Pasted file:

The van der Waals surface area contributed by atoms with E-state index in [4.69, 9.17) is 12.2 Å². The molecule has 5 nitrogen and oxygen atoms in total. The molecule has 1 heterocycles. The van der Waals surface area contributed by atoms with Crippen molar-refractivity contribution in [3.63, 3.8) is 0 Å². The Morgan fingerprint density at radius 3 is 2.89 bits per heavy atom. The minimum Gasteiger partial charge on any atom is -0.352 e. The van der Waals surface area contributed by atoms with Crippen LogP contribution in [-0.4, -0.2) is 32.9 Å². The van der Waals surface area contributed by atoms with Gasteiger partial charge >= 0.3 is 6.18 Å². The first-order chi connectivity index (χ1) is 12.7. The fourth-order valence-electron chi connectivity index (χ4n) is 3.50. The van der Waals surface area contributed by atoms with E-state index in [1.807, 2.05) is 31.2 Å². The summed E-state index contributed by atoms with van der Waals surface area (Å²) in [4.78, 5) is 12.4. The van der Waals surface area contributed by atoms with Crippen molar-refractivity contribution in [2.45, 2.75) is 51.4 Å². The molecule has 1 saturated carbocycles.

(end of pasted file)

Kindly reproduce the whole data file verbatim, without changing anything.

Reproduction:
The van der Waals surface area contributed by atoms with E-state index in [4.69, 9.17) is 12.2 Å². The molecule has 5 nitrogen and oxygen atoms in total. The molecule has 1 heterocycles. The van der Waals surface area contributed by atoms with Crippen molar-refractivity contribution in [3.63, 3.8) is 0 Å². The Morgan fingerprint density at radius 3 is 2.89 bits per heavy atom. The minimum Gasteiger partial charge on any atom is -0.352 e. The van der Waals surface area contributed by atoms with Crippen LogP contribution in [-0.4, -0.2) is 32.9 Å². The van der Waals surface area contributed by atoms with Gasteiger partial charge >= 0.3 is 6.18 Å². The first-order chi connectivity index (χ1) is 12.7. The fourth-order valence-electron chi connectivity index (χ4n) is 3.50. The van der Waals surface area contributed by atoms with E-state index in [1.807, 2.05) is 31.2 Å². The summed E-state index contributed by atoms with van der Waals surface area (Å²) in [4.78, 5) is 12.4. The van der Waals surface area contributed by atoms with Crippen molar-refractivity contribution in [2.45, 2.75) is 51.4 Å². The molecule has 1 saturated carbocycles.